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How do I protect my servers in a Datacenter

Posted on 2011-02-14
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Last Modified: 2012-05-11
I have a few servers in a datacenter.  I've never needed more than 1 IP and everything has been behind a Cisco ASA5505 so far.  I have 64 IP addresses provided to me and I'd like to change the setup to take advantage of them.  I would like to bring a handfull of web servers and vpn servers online.  Each would need to be assigned a public routable ip address (from one f the 64 addresses)  My question is, how do I protect all the servers that have public IP addresses.  I would like to get away from the ASA5505 because it's limited to 10/100 interfaces and my uplink is 1GB (as well as all my nics).  I cannot spend any more than 1k. I've looked into using PFsense, but I don't quite grasp how this needs to be setup (or if it can support more than one IP in bridge mode, or if you can control bandwidth with this approach).  I would like to know some possible solutions and maybe some usage scenarios that are in use now, for similar setups.

Thanks for any insight you can provide.  It's very much appreciated.
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Question by:maxvisionsmith
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Author Comment

by:maxvisionsmith
ID: 34890261
I've been looking at Vyatta but I'm not sure if that's the way to go or not.
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kdearing earned 250 total points
ID: 34890858
First off, you CAN use your 'extra' IP addresses with your 5505.
Just need to create static NATs to the specific servers.

I doubt you can upgrade to a bigger ASA for $1000

If you want build something yourself, take a look at SmoothWall.

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Author Comment

by:maxvisionsmith
ID: 34890871
The ASA5505 will use all the IP's I throw at it, but only on the 100mbps interfaces as that's all thats available on that model.  I need GB.  Do hosing providors typically get cisco switches and set up each port on it's own vlan?
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Assisted Solution

by:RobertParten
RobertParten earned 250 total points
ID: 34890898
Take a look at Untangle as well for a firewall. I used this in a test environment once on a Dual Quad Core Xeon based machine with a DUal intel NIC card with 4GB of RAM and it ran smooth. Easy to setup and easy to maintain. However, some things are better left to be desired when it comes to how it works and the interface. It also includes a method of bandwidth control as well that works well.

Give Untangle a shot if you want a lot of features for little money.
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Author Comment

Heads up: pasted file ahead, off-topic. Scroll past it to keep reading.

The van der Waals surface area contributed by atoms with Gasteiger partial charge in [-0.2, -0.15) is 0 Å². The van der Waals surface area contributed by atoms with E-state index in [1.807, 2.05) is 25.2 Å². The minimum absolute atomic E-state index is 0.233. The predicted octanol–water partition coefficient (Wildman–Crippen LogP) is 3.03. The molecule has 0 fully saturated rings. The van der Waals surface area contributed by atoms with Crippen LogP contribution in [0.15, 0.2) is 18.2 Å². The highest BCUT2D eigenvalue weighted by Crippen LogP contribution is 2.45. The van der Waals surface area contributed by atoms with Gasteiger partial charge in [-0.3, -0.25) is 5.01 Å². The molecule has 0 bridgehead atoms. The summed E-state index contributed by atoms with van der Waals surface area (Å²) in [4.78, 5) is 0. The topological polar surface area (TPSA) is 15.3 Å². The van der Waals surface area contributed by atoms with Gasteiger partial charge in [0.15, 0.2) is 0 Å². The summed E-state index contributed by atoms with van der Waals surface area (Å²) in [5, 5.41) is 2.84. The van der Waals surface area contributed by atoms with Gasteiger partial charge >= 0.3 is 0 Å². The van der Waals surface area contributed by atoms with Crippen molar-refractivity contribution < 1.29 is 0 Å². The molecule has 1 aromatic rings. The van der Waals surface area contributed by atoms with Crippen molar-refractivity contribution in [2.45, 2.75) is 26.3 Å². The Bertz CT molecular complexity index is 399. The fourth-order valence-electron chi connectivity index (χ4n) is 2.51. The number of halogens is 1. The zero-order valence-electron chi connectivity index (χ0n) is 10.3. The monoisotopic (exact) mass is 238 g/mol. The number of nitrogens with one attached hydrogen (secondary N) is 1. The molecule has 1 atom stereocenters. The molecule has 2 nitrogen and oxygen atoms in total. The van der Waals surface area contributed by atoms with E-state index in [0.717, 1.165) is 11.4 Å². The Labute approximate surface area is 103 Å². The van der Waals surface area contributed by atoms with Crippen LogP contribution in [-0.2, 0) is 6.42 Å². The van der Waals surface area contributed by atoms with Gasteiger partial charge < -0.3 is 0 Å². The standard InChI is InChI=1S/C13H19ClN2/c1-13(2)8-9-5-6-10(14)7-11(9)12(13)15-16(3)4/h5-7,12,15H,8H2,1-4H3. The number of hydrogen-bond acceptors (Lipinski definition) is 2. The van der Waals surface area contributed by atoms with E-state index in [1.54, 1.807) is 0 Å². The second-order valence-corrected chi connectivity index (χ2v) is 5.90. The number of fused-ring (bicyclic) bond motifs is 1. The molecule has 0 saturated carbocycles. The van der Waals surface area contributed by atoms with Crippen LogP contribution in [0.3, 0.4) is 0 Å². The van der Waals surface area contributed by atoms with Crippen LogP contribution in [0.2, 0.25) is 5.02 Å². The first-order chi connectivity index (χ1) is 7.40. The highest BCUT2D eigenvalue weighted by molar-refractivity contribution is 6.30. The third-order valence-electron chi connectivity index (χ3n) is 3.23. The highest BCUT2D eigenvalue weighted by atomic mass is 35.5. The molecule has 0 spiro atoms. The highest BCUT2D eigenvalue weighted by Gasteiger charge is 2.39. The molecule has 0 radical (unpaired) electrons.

by:maxvisionsmith
ID: 34890910
I have servers in a datacenter that I need to protect and they all have public routable IPS.  I'm not going to be running NAT here.
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Expert Comment

by:RobertParten
ID: 34891151
Ok, well....in the ASA you can ALWAYS just include MORE interfaces in the "outside" VLAN and plug them directly into those ports and assign them their public IP address and it will work. However, if you want to do that you need to enable

same-security-traffic permit intra-interface

You can do this with a 5502, but you need to put a switch on one of those ports of the ASA to Extend if you want to use ALL of the ports on the ASA or just leave it on ONE interface and attach a switch to that. ProxyARP will ensure that the ASA answers for the ARP request for that specific IP address when the ARP WHO HAS comes through.
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by:kdearing
ID: 34891755
I have servers in a datacenter that I need to protect and they all have public routable IPS.  I'm not going to be running NAT here.
Every reputable network design or best practice documentation says this is a bad idea.
Publicly accessably servers should be in the DMZ and assigned non-routable IP addresses.
NAT is then used to manage and direct the traffic flow to/from the servers.
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by:RobertParten
ID: 34891790
@kdearing - This isn't always the case my friend. For systems like Cpanel you CANNOT have a NAT to the server. In fact, most (if not all) the ISP's I have worked for and web hosts have their servers assigned public IP addresses. We used Linux so iptables is what you use to secure servers in combination wit SELinux.

Windows also has it's own firewall as well, so I am not going to go as far as saying "Best Security Practice" because we aren't fully away of his needs and requirements. NAT doesn't have a lot of overhead, but it still takes just a bit of processing power to work so in theory it is "slower" albeit you may not even notice it.
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Expert Comment

by:digitap
ID: 35120743
This question has been classified as abandoned and is being closed as part of the Cleanup Program. See my comment at the end of the question for more details.
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